<script async src=”//pagead2.googlesyndication.com/pagead/js/adsbygoogle.js”></script>
<!– Front page sidebar –>
<ins class=”adsbygoogle”
style=”display:inline-block;width:300px;height:600px”
data-ad-client=”ca-pub-6727059054102892″
data-ad-slot=”4003498234″></ins>
<script>
(adsbygoogle = window.adsbygoogle || []).push({});
</script>



Oscillation Returns After 8-Year Hiatus

Oscillation Returns After 8-Year Hiatus

Electronic Music Festival Re-Launches This Weekend

By Bradley T. Schuman

It’s been eight years since I heard the word “oscillation” while not chatting with an engineer.

I’ve got a soft spot for Oscillation Electronic Music Festival. From 2001 to 2008, the festival was a gathering of Southwestern electronic artists with a pretty broad range of musical styles.

Trance, noise, EBM, synthpop, something experimental with guys wearing masks; friends, acquaintances and complete strangers doing their thing on a stage for two days.

I feel like Oscillation is something Albuquerque needs, as well as other small festivals like it: Something we can look forward to every year that fosters new artists, connects them to established artists and gives them a venue to entertain and delight us.

I’m not just talking about a decent show or two, but something deeper: A community of like-minded folks accomplishing more together than they could separately. Diverse styles, opinions and ideals.
This incarnation of Oscillation is being produced by brian botkiller and Unnatural Element, two of the original contributors and producers of the festival.

Oscillation will make its long-awaited comeback Oct. 14 and 15 at The Cell Theater, and if the bill is any indicator, things are not being done half-way. Here’s a sample of some of the bands scheduled for this year’s Oscillation.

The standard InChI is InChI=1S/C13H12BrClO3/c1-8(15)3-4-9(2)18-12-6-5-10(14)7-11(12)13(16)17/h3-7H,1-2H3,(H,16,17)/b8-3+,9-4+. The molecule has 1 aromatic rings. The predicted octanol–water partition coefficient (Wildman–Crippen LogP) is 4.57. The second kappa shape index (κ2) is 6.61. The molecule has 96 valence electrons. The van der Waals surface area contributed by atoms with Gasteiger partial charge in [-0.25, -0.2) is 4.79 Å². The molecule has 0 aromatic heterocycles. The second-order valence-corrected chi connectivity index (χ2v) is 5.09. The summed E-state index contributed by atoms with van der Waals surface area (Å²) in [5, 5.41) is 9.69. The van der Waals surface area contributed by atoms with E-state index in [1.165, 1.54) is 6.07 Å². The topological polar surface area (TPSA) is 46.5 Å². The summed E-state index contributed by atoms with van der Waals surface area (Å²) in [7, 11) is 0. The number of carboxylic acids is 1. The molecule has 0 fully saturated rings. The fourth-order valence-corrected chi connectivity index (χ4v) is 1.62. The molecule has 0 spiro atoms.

Blackcell

Blackcell spinning at a nightclub

The duo has a killer progressive/electro/industrial sound.

I’m reminded of Aphex Twin: thick, reverie-inducing melodies with pounding bass lines, dusted with dim, far-off vocals.

 The Echoing Green (Feat. Pristina)

The Echoing Green band members

   One of the first live shows I caught and enjoyed when I moved to Albuquerque roughly forever ago was The Echoing Green.

I have always dug their electro-rock vibe. It feels like a smooth, well-executed update of late-80s synthpop style.

The vocals are creamy, the lyrics smooth and meaningful, and I’ve never listened to an album without smiling happily from start to finish.

Alchemical Burn

Alchemical Burn

Caustic power noise. It’s jarring; it gets behind your eyeballs and rattles around in your sinus cavity.

If you can just lose focus a bit though, like with those magic eye posters made of multicolored dots,

the bigger picture starts to become apparent and the pattern and rhythms come together.

 

Andrako

Andrako

   Rough around the edges industrial metal, bleeding-throat vocals and clever sampling of media and music.

Did I hear a bit of The Prodigy’s “Wake The Fuck Up” in there at the beginning of “Warlord”?

 

brian botkiller

Brian Botkiller

 

Political electro with razorblade-sharp synth and drums.

His album “Welcome to Postwar USA” is a spiritual brother to Rage Against the Machine and New Model Army in my record collection.